If exhilaration characterized the first annual NWSA Convention in Lawrence, Kansas, and consolidation the second in Bloomington, this third Convention on "Women Respond to Racism" was a time for confrontation. That word, of course, can imply either a squaring-off-against or a facing-together-with. Both processes were enacted at the Convention, perhaps inevitably, given a theme that acknowledged and permitted a certain kind of political struggle. The tone was set in opening addresses by Adrienne Rich and Audre Lorde, which prepared us for the necessary, painful, yet productive expression of anger. Some were disheartened by the speeches, feeling that in these days of the primacy of the New Right and the Moral Majority, anger among women who are essentially allies is a luxury we can little afford. Others saw the speeches as essential renderings of the complexity of relations between women of color and white women, something that has to be acknowledged before and during the larger undertakings on which we work together.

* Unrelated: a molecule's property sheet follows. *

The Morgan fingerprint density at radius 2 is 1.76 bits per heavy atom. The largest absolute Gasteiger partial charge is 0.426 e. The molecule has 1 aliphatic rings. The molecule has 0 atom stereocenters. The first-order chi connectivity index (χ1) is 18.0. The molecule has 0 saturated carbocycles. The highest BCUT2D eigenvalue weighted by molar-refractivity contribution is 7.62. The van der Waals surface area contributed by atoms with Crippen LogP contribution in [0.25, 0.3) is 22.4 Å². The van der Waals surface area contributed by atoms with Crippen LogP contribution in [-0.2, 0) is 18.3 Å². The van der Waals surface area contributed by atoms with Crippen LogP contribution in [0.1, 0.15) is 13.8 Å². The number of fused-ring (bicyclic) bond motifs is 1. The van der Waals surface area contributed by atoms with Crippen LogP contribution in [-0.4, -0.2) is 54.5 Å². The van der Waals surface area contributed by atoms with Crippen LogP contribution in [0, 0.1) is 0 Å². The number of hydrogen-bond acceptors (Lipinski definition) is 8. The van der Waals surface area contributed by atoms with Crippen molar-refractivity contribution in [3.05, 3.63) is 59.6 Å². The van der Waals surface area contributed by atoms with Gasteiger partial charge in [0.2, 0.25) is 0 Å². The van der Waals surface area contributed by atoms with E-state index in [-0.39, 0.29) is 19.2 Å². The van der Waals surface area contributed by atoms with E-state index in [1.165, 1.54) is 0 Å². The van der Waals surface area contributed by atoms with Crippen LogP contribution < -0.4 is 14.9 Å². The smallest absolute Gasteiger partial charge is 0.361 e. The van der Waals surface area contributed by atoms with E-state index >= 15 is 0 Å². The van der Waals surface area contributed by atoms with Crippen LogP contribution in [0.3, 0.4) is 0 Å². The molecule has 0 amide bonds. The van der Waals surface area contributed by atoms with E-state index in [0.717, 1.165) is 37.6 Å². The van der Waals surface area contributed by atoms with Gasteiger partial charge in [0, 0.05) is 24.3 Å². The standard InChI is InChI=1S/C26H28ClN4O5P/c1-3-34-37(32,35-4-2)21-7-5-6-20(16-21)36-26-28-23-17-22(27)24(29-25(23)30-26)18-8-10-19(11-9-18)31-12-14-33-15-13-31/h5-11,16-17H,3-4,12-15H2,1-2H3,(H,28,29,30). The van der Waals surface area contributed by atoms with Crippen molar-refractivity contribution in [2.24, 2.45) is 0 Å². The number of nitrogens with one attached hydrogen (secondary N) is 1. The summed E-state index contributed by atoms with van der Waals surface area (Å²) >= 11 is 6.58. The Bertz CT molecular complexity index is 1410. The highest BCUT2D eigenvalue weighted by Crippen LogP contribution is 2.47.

The Convention program included more than 200 workshops, panels, and roundtables on topics ranging from theory about the intersections of sex, race, class, and affectional preference in society and culture, to strategies for institutional change; from the history and literature of women of color and that of their relationship with white women , to discussions of the issues now faced by women trying to work together in multiethnic programs and projects; from developin g multicultural curricula in various educational contexts, to analyzing the roles of women in Third World countries. These international panels, by all accounts, were some of the better-attended and more exciting of the sessions. One Convention-goer, by careful timing, managed to hear Johnetta Cole and Sonia Alvarez speak on "Sex, Race, and Socialist Transformation in Cuba and Nicaragua" ; catch Stephanie Urdang in another session on "Women and Anti -Colonial Struggles"; and take in a bit of a panel on "International Women Respond to Racism," moderated by Aziza al-Hibri, before participating in her own session on "The Role of Women in National Development and Revolution in the Third World." The Convention program alone helped nudge those of us who tend to focus on women's studies in the Anglo-American tradition away from our ethnocentrism. Such nudging, of course, was a major purpose of the Convention.